Saturday, December 30, 2023

ECG Blog #410 — How Tall are the T Waves?

  • HOW would YOU interpret the ECG in Figure-1 — if no clinical information was provided? 

Figure-1: The initial ECG in today's case. (To improve visualization — I've digitized the original ECG using PMcardio).

The HISTORY in Today's CASE:
The patient in today's case is a teenager who presented to the ED (Emergency Department) in cardiac arrest after electrocution. The ECG in Figure-1 — was obtained following successful resuscitation.
  • The "good news" — is that after an extended hospitalization, the patient was finally discharged home, and doing well.


A Closer Look at Today's ECG:
The rhythm in Figure-1 is sinus — with regular upright P waves with a constant and normal PR interval in lead II.
  • At 1st glance of the chest leads — the QRS complex appears to be significantly widened. However, on looking closer at leads V1 and V6 — and especially at the QRS in the limb leads — it becomes apparent that the QRS is probably of normal duration!
  • But — IF the QRS is not prolonged — this means that we are looking at perhaps the greatest amount of ST segment elevation in lead V3 that I (and perhaps you) have ever seen! (that attains more than 40 mm in lead V4).

  • As discussed in ECG Blog #364 and ECG Blog #265 — We are looking at "Shark Fin" ST elevation!

Shark Fin Morphology
It's important to be aware of the pattern of "Shark Fin" ST segment elevation — in which the QRS complex looks wide, because it blends in with ST segments that show extreme ST elevation in multiple leads. As a result — the boundary between the end of the QRS complex and the beginning of the ST segment becomes indistinguishable in those leads showing marked ST elevation or depression.
  • "Shark Fin" ST segment elevation is most often a sign of severe transmural ischemia that results from acute coronary occlusion. Today's case is different in that profound myocardial injury (from electrocution) rather than acute coronary occlusion is the cause of this ECG pattern.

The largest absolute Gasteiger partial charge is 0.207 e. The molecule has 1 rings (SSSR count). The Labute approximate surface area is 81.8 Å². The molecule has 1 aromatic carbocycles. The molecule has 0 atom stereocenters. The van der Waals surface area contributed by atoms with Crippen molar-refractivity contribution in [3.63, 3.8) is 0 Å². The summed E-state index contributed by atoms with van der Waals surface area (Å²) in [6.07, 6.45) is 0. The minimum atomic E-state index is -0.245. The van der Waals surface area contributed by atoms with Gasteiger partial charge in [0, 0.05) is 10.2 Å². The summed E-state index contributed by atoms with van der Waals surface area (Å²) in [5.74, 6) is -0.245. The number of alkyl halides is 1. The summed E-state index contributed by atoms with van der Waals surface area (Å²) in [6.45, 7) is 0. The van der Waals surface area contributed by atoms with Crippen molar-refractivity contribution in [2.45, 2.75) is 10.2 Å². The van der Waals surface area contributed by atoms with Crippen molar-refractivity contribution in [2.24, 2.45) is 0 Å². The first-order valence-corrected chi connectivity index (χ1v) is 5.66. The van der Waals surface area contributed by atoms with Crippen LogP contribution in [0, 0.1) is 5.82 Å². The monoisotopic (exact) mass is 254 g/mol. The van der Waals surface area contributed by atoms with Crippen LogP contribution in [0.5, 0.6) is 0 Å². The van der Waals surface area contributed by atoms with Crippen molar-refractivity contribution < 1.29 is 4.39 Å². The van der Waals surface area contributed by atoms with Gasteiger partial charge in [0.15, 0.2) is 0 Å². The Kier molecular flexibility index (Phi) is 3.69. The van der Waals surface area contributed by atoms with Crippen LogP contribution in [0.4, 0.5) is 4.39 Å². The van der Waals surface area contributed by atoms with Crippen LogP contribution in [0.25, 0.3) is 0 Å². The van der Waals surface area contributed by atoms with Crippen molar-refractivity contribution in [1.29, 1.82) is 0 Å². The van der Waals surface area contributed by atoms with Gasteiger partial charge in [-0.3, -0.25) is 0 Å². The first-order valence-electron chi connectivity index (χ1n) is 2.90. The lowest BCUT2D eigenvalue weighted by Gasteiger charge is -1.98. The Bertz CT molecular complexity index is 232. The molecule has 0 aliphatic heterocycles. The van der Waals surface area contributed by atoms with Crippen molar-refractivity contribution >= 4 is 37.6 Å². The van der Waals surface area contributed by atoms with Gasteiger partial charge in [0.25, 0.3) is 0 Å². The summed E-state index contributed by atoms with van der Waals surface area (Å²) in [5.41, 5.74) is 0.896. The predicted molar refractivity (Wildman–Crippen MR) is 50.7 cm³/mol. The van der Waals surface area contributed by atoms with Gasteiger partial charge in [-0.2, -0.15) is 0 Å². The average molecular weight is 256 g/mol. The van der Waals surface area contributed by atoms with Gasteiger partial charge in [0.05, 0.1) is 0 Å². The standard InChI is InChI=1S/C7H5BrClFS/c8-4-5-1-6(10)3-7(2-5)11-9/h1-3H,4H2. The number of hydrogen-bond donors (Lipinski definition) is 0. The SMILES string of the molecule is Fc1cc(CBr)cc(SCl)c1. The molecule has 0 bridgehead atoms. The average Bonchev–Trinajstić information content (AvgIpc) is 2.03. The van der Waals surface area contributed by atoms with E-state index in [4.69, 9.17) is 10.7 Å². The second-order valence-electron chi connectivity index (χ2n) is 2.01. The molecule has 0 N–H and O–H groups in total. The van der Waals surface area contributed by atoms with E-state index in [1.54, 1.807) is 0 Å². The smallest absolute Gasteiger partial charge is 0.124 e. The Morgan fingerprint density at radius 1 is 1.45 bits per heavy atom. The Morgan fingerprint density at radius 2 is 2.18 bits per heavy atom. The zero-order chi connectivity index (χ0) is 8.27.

• PEARL: The KEY for confirming that "Shark Fin" morphology is the cause of the striking ECG picture in Figure-1 — is to find 1 or 2 leads in which you can clearly define the limits (end point) of the QRS complex. The most helpful leads for clarifying the end point of the QRS in today's case are lead V1 and lead V6
  • Note in Figure-2 — that I've drawn in a RED line parallel to the heavy ECG grid line in the simultaneously-recorded chest leads. By choosing the end point of the QRS that is clearly visible in leads V1 and V6 — I'm able to define the end point of the QRS complex in the other chest leads ( = leads V2-thru-V5), knowing that the ST segment begins just to the right of this vertical RED line.

Figure-2: I've drawn a vertical timeline downward from the end point of the QRS complex in lead V1 — so as to define the beginning of the ST segment in the other chest leads. Note that this vertical RED line passes through the clearly defined end point of the QRS complex in lead V6 (See text).

BOTTOM Line in Today's CASE:
Since the vertical RED line in Figure-2 marks the end of the QRS complex in each of the 6 chest leads — everything to the right of this RED line represents the markedly elevated "shark fin" shape of ST elevation.
  • Alternatively — the shape of the ST elevation in lead V2 might also be consistent with a component of Brugada Phenocopy (See ECG Blog #238). That said, even if true — ST elevation in the remaining chest leads is still virtually certain to represent "shark fin" ST elevation from severe myocardial injury.


Acknowledgment: My appreciation to Hamdallah Naser (from AL-Najaf, Iraq) for the case and this tracing.




ADDENDUM (12/30/2023):
  • The Audio Pearl below reviews the concept of "shark fin" ST elevation. 

ECG Media PEARL #73 (5:40 minutes Audio) — Reviews the concept of "Shark Fin" Selevation and depression as a sign of extensive acute infarction.


Additional Relevant ECG Blog Posts to Today’s Case: